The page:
Attempts towards the catalytic ketonization of levulinic acid to 2,5,8-nonanetrione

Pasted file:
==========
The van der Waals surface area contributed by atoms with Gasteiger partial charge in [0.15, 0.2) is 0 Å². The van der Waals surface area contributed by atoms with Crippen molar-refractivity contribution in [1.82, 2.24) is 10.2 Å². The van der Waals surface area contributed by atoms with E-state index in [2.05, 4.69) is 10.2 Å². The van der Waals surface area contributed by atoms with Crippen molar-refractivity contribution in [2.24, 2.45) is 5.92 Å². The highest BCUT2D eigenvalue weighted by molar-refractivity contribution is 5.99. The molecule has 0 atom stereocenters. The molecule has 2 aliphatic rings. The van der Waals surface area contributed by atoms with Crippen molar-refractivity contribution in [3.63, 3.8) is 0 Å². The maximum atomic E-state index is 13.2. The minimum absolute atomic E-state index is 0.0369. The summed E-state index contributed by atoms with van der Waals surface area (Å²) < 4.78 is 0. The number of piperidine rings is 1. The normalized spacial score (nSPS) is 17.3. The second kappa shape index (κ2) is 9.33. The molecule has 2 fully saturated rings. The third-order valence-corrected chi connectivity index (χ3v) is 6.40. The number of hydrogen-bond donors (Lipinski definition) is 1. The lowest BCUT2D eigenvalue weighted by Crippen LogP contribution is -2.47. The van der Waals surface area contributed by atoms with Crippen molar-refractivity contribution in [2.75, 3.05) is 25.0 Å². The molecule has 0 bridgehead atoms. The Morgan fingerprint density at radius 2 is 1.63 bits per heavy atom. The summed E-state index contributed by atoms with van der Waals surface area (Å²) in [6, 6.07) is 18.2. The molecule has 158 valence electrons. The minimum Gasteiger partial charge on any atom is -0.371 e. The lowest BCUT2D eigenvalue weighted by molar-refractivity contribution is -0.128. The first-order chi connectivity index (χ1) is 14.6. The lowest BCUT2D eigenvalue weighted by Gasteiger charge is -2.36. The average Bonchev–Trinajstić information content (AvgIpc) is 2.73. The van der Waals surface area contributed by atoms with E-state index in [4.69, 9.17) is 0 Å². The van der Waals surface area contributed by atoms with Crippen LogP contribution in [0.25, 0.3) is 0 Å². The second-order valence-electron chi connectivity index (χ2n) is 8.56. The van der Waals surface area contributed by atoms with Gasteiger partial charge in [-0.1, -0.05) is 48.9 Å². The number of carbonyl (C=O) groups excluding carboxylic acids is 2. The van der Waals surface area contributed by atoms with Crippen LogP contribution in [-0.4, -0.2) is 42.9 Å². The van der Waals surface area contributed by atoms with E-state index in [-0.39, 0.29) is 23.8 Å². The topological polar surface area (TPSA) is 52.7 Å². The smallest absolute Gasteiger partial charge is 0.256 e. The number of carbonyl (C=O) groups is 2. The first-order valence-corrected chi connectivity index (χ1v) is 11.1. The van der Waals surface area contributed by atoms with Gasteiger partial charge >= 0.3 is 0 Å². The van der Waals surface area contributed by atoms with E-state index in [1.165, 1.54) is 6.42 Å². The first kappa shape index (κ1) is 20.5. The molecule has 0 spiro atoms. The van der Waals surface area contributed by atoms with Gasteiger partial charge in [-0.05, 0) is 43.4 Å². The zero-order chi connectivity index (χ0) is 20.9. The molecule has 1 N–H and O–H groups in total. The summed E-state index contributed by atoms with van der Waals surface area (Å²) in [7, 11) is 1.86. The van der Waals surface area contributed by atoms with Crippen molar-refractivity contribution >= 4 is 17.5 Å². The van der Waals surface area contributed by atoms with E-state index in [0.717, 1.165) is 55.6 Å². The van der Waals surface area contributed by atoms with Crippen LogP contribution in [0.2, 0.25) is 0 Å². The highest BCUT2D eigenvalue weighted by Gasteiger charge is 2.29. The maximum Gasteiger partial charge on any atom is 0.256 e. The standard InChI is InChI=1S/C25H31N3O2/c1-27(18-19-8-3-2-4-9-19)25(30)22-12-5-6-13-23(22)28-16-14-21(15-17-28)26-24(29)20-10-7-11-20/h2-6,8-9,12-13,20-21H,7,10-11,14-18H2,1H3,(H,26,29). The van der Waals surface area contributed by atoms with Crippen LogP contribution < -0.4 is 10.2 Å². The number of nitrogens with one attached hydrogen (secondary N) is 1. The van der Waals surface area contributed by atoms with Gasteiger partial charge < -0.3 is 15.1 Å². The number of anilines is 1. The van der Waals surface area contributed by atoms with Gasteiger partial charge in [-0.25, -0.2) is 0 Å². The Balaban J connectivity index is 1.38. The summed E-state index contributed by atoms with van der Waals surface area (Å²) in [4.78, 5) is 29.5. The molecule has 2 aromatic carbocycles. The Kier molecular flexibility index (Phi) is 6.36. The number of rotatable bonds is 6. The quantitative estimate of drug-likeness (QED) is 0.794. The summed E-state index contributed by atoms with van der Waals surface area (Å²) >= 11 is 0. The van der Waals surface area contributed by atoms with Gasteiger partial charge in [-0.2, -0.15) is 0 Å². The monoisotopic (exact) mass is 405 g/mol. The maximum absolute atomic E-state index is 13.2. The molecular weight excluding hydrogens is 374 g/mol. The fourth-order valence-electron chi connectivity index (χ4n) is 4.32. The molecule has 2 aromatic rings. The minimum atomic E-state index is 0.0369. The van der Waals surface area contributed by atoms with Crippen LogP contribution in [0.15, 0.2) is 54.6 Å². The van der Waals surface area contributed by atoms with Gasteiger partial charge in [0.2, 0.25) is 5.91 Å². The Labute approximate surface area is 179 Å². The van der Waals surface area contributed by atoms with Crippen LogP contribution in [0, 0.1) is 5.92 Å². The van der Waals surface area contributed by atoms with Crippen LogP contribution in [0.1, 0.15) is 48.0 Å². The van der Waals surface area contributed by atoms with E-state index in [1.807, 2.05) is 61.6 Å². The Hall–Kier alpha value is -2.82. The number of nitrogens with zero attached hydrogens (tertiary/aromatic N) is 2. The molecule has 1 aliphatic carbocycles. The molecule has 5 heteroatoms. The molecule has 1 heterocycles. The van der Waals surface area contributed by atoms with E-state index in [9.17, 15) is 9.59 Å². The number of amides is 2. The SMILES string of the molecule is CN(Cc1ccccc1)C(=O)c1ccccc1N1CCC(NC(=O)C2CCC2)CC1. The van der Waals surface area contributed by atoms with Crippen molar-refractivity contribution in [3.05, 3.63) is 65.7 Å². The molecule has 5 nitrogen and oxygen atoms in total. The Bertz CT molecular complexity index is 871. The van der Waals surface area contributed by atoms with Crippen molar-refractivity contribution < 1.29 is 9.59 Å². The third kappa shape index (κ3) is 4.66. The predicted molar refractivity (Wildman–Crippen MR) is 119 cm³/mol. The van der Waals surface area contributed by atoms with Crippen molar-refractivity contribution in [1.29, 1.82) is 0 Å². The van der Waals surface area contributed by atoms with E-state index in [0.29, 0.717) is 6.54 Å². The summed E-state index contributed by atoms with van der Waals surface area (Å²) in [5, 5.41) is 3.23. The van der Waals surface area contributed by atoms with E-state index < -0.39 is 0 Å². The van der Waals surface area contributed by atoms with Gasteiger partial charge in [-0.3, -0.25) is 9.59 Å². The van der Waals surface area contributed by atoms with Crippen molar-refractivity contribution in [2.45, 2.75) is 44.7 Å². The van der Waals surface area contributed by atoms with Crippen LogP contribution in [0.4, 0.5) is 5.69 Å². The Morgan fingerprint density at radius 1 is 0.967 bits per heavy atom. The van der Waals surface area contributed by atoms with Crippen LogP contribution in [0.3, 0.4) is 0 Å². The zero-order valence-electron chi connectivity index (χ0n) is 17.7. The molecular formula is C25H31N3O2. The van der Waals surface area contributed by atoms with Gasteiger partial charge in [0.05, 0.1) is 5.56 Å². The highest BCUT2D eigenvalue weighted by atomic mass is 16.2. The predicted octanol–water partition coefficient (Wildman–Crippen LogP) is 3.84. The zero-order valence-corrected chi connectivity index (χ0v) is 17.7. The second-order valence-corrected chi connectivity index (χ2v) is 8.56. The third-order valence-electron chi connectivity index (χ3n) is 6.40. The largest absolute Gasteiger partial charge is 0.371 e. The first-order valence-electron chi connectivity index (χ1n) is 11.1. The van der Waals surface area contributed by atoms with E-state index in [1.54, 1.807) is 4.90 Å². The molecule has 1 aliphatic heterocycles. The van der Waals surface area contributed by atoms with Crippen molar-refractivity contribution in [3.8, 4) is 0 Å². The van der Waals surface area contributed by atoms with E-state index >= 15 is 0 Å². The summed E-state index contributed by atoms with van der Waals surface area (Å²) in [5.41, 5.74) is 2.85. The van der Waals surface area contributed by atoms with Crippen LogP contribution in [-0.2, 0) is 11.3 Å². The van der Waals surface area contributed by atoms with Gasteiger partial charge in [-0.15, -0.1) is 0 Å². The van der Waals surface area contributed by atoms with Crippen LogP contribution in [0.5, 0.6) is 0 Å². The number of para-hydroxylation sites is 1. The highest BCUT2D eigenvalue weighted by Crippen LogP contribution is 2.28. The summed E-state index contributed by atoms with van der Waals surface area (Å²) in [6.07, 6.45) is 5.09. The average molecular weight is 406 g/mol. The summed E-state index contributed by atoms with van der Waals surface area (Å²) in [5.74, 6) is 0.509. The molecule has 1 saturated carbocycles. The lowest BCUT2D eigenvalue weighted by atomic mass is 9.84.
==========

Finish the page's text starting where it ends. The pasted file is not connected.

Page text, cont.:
The ketonization of carboxylic acids to ketones has been explored since the mid 1800’s. However, the vast majority of studies focus on the use of carboxylic acids that do not possess any additional functional groups. Levulinic acid (LA), an important biomass derived platform chemical, presents both a carboxylic acid and a ketone functionality, which considerably increases the self-reactivity of this molecule. This is especially apparent at the high temperatures (300-400 °C) required for ketonizations over solid catalysts like CeO2/Al2O3 or ZrO2. The primary product of the ketonization of LA would be 2,5,8-nonanetrione (NTO) – which due to its structure – could be hydrogenated to the corresponding triol and applied as a 3D-crosslinker in the polymer industry. Prior attempts to produce this molecule required very complex synthetic routes and processes that could not be applied on industrial scale. Our goal was to develop a fixed-bed flow reactor that would promote the ketonization of LA in a one-step process; however, all attempts to obtain NTO in useful yields resulted in the formation of angelica lactones – the products of the self-reaction of LA – and 3-methyl-2-cyclopenten-1-one (3-MCP) which is the product of self-aldol condensation of the transient NTO, followed by further elimination of H2O and acetone. The mechanism and thermodynamic parameters of these reactions will be discussed in this thesis.